When the Redskins selected Georgia's Keith Marshall in the seventh round of the NFL Draft, there was a lot of hype about his ability to run like the wind. Many penciled Marshall in as the third-string running back behind Matt Jones and Chris Thompson, but that might not be the case, especially if Robert Kelley turns early offseason hype into training camp gold.
Marshall missed the last week of OTAs and both days of Redskins minicamp with a hamstring injury. His inability to get on the field and display his talent has allowed others, specifically Kelley, to make an impression on coaches.
"He has done good," head coach Jay Gruden said of the undrafted rookie. "He is one of those guys that you really don’t know a lot about, but ‘Who’s number 22? Who is that? That’s Kelley making another big play.'"
At Tulane, Kelley was asked to do everything -- run, catch, pass block and even lead block as a fullback. A big back similar to Jones, the 6-foot-0, 228-pounder uses his size to punish would-be tacklers.
"He has got great, low center of gravity when he runs the ball," Gruden said. "I think he is going to be a tough guy to tackle when it’s all said and done."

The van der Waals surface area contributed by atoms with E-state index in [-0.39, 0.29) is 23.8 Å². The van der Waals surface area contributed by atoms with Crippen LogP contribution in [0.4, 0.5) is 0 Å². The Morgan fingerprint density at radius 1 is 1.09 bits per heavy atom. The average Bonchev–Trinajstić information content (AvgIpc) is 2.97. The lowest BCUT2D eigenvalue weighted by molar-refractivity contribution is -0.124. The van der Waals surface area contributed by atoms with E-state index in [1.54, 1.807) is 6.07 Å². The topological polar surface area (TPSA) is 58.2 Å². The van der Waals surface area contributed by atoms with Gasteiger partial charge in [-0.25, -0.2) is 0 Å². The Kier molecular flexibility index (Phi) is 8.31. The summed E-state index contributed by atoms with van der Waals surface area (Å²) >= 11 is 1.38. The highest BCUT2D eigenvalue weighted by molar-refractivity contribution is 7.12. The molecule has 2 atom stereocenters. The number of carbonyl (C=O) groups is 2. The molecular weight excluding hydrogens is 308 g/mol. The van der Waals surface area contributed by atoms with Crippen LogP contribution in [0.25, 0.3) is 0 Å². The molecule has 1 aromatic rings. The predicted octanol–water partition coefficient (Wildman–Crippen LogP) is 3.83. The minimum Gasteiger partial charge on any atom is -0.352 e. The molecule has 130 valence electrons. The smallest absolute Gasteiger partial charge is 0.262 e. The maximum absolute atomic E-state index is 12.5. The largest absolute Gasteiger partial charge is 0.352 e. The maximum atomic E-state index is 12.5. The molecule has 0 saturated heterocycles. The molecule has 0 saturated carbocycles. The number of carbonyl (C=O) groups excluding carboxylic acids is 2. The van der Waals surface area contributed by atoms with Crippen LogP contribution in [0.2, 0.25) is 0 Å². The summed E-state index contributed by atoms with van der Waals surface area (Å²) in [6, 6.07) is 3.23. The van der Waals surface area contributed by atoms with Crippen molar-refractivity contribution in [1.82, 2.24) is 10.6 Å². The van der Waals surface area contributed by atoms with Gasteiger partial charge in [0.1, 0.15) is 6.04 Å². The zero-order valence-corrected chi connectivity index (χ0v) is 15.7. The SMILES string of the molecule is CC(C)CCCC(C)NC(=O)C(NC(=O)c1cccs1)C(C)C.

During his career with the Green Wave, Kelley totaled 1,270 yards on the ground, averaging a smidgen less than 4 yards per carry with six touchdowns. He tacked on 727 receiving yards and six more scores.
Kelley also brings special teams experience to the Redskins as a kickoff returner, recording 1,370 yards on 67 opportunities (20.4-yard average). He also lined up on defense a little bit.
"Every year my role changed," Kelley detailed in an interview with Redskins.com. "The first year, I returned kicks. The second year, I caught the ball and my junior year, I ran the ball a lot."
Should Marshall miss any more time due to injury, Kelley will have an even bigger opportunity to seize a roster spot. The next step for the bruiser is to show the coaching staff his physicality in full uniform during training camp.
"He went to Tulane and did some good things and I think he has a chance," Gruden said of Kelley's odds of making the final roster. "We will see what happens when we get the pads on."
Kelley's ability to play fullback when called upon -- a position the Redskins will likely not fill otherwise -- and his special teams knowledge are what will give the 23-year-old his best chances of being a Redskin come Week 1.
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